The party's over

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The party's over

Tis the season for endless partying. 'Tis also the season for Salvation Army bells and charitable contributions. Most companies opt for the former by holding big, boozy, expensive bashes. But some firms this year are reverting to charitable events as a way to bid adieu to 2002.

Whether it is selling used items, donating money or visiting the elderly and needy, foreign multinational companies are setting the standard for giving their time and effort to other people instead of downing beer, soju and platters of galbi.

Some firms participate in charitable activities the year-round, but most are finding that this time of year is the best time of year to do good deeds.

On a recent Saturday, employees and executives of Agfa Korea, a film manufacturer, are gathered at the Beautiful Store, a second-hand goods shop in Anguk-dong, to give away their used items and to be store clerks for a day. Inside the store, which sells everything from used clothes to books, CDs, kitchenware, dolls and ornaments, customers and volunteers have packed the place, barely leaving room to wander around. One customer, Jang In-suk, says, "I came here because there are good bargains. Plus, the proceeds go to charity. It's a meaningful thing."

Agfa Korea employees decided to help out at the Beautiful Store every quarter, and by holding photo exhibitions and giving away the proceeds.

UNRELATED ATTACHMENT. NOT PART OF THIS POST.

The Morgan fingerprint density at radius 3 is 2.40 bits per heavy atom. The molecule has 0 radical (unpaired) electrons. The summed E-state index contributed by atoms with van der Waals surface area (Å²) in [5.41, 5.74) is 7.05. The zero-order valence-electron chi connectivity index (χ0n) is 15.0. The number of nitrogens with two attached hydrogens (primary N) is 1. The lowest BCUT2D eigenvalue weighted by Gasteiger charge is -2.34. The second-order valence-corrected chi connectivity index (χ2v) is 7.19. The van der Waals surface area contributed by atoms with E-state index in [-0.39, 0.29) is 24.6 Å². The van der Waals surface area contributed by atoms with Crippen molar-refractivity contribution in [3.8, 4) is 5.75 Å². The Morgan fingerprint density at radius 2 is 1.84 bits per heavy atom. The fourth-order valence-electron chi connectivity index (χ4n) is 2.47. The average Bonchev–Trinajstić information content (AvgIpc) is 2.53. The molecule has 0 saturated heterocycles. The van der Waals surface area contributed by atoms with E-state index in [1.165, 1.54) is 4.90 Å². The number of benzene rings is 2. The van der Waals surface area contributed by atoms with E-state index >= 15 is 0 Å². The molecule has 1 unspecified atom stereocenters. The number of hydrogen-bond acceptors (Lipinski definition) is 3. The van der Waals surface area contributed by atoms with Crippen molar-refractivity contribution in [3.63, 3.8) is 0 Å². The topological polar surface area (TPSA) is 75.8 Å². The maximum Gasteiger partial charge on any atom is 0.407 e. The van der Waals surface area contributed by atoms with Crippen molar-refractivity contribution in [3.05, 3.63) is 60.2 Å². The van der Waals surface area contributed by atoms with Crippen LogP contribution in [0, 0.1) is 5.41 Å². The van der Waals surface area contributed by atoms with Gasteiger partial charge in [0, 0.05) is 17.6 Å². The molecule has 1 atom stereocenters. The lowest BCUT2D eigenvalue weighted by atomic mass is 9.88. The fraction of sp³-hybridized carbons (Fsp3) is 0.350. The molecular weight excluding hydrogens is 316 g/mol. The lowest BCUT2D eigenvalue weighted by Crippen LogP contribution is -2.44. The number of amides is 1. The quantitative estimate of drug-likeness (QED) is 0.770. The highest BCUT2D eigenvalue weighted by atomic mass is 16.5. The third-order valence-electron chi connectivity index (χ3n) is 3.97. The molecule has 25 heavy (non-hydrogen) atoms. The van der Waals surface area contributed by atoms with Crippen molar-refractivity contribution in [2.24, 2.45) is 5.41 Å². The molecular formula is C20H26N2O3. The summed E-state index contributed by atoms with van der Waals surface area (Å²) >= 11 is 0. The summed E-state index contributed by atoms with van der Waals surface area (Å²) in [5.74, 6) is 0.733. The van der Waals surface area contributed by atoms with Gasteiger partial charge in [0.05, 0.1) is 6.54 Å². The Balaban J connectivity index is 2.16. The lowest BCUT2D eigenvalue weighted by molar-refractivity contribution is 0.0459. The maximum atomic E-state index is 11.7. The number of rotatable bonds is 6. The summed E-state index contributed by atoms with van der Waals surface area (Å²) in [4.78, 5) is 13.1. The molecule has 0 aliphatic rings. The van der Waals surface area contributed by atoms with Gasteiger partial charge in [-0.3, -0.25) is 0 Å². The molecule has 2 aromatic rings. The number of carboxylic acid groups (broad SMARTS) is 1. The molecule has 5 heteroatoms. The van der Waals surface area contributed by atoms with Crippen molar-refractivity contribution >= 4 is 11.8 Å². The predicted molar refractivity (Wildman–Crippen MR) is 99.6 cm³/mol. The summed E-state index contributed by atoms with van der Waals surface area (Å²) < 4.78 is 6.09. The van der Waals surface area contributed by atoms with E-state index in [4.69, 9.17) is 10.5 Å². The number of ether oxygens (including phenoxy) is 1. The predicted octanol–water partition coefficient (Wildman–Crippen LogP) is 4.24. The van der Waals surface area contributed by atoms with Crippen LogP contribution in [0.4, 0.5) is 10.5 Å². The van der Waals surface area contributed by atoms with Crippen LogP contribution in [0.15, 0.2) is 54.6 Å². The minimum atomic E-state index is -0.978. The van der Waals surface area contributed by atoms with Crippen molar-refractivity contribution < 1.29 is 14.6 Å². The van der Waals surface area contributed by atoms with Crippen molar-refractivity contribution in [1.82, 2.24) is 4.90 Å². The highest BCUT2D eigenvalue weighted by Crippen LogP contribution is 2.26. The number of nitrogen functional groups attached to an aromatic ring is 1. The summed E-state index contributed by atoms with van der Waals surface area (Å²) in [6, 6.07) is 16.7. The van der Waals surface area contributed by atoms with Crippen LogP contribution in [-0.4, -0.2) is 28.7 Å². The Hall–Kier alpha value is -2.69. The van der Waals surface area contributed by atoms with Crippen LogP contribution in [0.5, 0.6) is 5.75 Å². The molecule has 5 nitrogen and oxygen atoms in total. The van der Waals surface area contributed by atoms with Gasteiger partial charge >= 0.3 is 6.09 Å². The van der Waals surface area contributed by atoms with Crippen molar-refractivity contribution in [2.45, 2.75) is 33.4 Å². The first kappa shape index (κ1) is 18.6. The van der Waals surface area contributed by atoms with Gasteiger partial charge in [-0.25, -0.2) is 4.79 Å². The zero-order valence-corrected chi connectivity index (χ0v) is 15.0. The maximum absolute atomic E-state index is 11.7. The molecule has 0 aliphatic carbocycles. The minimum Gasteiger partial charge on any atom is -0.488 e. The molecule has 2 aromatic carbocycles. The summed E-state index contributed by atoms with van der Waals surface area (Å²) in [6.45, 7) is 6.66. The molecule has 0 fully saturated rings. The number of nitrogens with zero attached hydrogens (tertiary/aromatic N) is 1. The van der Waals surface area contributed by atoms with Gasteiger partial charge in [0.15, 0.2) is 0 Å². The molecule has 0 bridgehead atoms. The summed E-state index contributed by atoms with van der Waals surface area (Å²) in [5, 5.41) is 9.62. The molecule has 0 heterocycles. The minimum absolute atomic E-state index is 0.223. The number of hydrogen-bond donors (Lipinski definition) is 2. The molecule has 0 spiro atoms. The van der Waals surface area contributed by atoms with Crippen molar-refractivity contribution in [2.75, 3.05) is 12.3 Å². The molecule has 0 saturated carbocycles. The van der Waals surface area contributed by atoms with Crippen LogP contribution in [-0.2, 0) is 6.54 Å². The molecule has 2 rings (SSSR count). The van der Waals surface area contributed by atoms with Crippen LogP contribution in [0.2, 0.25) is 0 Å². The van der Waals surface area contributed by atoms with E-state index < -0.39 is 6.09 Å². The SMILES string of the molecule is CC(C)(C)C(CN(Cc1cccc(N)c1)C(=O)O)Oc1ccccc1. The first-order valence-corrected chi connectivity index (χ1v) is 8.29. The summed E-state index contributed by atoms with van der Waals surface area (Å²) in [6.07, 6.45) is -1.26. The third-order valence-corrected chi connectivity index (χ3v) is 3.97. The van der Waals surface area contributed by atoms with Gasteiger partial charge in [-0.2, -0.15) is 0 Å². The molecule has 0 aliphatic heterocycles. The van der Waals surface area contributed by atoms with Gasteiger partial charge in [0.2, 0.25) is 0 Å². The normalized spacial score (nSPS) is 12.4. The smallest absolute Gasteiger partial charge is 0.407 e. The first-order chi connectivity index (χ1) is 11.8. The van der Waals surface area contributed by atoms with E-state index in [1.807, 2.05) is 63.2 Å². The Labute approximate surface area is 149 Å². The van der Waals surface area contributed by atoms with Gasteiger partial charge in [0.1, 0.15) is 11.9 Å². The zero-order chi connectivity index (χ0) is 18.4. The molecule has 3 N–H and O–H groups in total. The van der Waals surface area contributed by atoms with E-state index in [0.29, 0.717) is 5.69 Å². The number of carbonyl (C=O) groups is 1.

This day was the second time Agfa employees have volunteered at the Beautiful Store and they are busily tending to customers who crowd the small shop. "Agfa has decided to participate in this movement as part of a long-term campaign of giving back to society. We have decided to give 1 percent of our net income to social causes," says Lee Eun-jeong, an Agfa Korea publicist.

Jeong Sang-jin, the executive director of Agfa Korea, has joined his staff in selling clothes and dolls that employees contributed. "As businesses do well, it's only fitting that we give back. Instead of sending all our profits abroad, we've decided to give something to Korea," he says.

Mr. Jeong holds up a jacket and shouts, "Only 5,000 won! Very cheap!" Customers smile and move toward the jacket and other clothes that the company has donated.

Civic groups founded the Beautiful Store in October of this year. Partner firms of the store include Kim & Chang, Unilever, Olympic Parktel, and Kimyoungsa, a publishing firm. And Agfa has now pledged to become a "partner company" to the shop, contributing to stock and volunteering with the sales.

"Agfa decided to cooperate with the Beautiful Foundation as a long-term charity project," says Elizabeth Bae, a publicist for Agfa. "This year, a large, company-wide, end-of-year party for employees won't be held, though divisions may hold small gatherings."

Wal-Mart Korea's community involvement team, comprising employees from 14 branches, has actively undertaken various charitable activities in the past few months. Wal-Mart's Ilsan branch participated in kimchi-making for two days early this month at the Ilsan YMCA to help needy and elderly folks in the neighborhood.

This year, Wal-Mart Korea will skip its annual December blowout. Instead, the year-end will provide employees with numerous charitable activities. On Monday, Wal-Mart Korea's Gangnam branch will visit Yeongdong Severance Hospital's pediatrics department to entertain children on the ward. Employees are to dress up like Santa Claus and give presents to children patients.